Revising Censorship

Richie Feathers, Arts Editor

I first learned the “F-word” on a Pennsylvania school bus in third grade from a kid named Ian. Instinctively, I asked what it meant, and he said it meant nothing. That night, my mom and I were in my old bedroom, packing boxes for our big move to New York, when out of nowhere I meaninglessly whispered, “fuck you.” She immediately put down what she was holding, turned to look at me and calmly asked what I had just said. Even at a young age we all know when our parents are even remotely upset, so I repeated myself, but changed my answer to “love you.”

Although I didn’t manage to escape her dutiful explanation of “bad” words, I still remember that moment so vividly for reasons other than being chastised. I think that interaction has remained in my memory because it represents my personal experience with the classic “How-Cute-That-Child-Just-Swore” situation. Of course, my mom didn’t find it very amusing.

But twelve years later, a parent having the same discussion with their third grader seems like a late conversation to have when, according to Massachusetts College of Liberal Arts psychology professor Timothy Jay, “by the time kids go to school now, they’re saying all the words [parents] try to protect them from.” More specifically, “swearing really takes off between [ages] three and four.” The supposed cause: their parents’ own unfiltered mouths.

However, I’m not writing this to say that my first brush with profanity should have been ignored or that it wasn’t my classmate’s fault that I had one at all. I chose to start this editorial with an old memory of mine because it pertains to what is still an issue today: censorship.

Don’t worry, this is not propaganda to demand back our rights to the First Amendment. This is merely a stubborn college student’s idea that maybe the real reason the word “fuck” is so largely offensive is because we pretend it doesn’t exist.

Of course, I understand the use of censorship and how it helps limit the exposure to socially unsavory words, but a single asterisk taking the place of the second letter of a word does nothing but draw more attention to it.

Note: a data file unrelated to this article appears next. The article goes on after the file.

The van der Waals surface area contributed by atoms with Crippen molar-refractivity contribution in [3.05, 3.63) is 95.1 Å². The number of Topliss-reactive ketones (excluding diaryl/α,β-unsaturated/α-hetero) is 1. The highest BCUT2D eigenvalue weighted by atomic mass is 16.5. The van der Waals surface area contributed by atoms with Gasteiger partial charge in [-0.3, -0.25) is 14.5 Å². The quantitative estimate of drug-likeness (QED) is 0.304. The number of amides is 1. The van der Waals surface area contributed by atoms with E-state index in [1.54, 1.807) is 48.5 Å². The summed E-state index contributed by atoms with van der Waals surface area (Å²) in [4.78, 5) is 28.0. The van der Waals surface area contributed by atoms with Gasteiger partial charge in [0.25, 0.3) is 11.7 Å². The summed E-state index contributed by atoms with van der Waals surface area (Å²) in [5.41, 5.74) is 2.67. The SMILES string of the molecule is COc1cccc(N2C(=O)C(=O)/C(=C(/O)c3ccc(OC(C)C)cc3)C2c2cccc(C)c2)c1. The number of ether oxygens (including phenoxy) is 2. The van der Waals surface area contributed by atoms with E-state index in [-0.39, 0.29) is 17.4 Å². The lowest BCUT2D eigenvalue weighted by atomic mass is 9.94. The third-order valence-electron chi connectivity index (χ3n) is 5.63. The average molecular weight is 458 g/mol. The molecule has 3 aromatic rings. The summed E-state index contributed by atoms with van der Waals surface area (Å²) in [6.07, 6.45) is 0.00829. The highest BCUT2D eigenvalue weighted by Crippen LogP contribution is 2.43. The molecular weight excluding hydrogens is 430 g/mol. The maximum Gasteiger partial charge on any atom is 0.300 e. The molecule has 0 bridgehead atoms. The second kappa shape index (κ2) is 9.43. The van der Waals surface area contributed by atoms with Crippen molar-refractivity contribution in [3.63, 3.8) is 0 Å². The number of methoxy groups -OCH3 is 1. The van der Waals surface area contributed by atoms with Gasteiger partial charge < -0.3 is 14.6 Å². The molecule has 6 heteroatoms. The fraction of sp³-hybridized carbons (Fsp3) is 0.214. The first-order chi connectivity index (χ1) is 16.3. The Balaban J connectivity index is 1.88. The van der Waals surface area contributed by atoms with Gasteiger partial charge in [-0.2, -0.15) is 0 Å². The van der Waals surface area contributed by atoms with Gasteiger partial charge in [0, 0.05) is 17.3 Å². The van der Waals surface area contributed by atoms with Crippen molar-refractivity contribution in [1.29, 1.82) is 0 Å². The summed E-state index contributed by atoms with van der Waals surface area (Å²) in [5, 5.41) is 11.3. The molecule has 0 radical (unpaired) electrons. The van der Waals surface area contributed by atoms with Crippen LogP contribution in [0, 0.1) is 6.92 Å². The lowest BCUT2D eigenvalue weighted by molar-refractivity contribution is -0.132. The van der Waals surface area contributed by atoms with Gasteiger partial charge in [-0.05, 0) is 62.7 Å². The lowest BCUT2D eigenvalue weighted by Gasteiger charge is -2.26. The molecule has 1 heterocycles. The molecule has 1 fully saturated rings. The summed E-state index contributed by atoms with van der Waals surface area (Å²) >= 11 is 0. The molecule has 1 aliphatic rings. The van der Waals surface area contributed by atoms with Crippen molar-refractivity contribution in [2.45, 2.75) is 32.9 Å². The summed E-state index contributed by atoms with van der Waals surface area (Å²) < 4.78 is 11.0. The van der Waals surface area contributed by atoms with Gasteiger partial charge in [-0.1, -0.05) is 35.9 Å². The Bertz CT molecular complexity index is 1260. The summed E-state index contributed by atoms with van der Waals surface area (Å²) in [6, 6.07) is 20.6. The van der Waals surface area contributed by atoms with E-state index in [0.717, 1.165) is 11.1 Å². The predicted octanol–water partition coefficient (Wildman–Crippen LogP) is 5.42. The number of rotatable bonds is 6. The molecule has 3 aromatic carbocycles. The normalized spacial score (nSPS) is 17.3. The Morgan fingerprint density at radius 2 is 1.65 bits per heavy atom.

When I see the word “f*ck,” I don’t breathe a sigh of relief, knowing I was spared the subjection to a mysterious curse word. Instead, when I see the word “f*ck,” I say “fuck” in my head and keep reading—perhaps a sign that the word has lost its effect after continuous use.

Granted, every person is different, and what I don’t find offensive may offend ten other people. And that’s perfectly fine. I just have a hunch that if adults chose to have a calm discussion with children about a word they already know, there wouldn’t be as much negative taboo surrounding it.

Trust me, I understand the social hierarchy of elementary school is often built around the ones whose mouths are the filthiest, but perhaps if kids didn’t attribute such a desirable habit to breaking such a strict, “adults-only” rule they wouldn’t feel so rebellious when doing so.

I’m certainly not suggesting that “fuck” become a bonus word on every third grade spelling test, I just think that the approach to the English language could use some updating as we’re already almost one and a half decades into the 21st Century. And besides, I’ve always found that “fuck” is easier to spell than “knowledge.”

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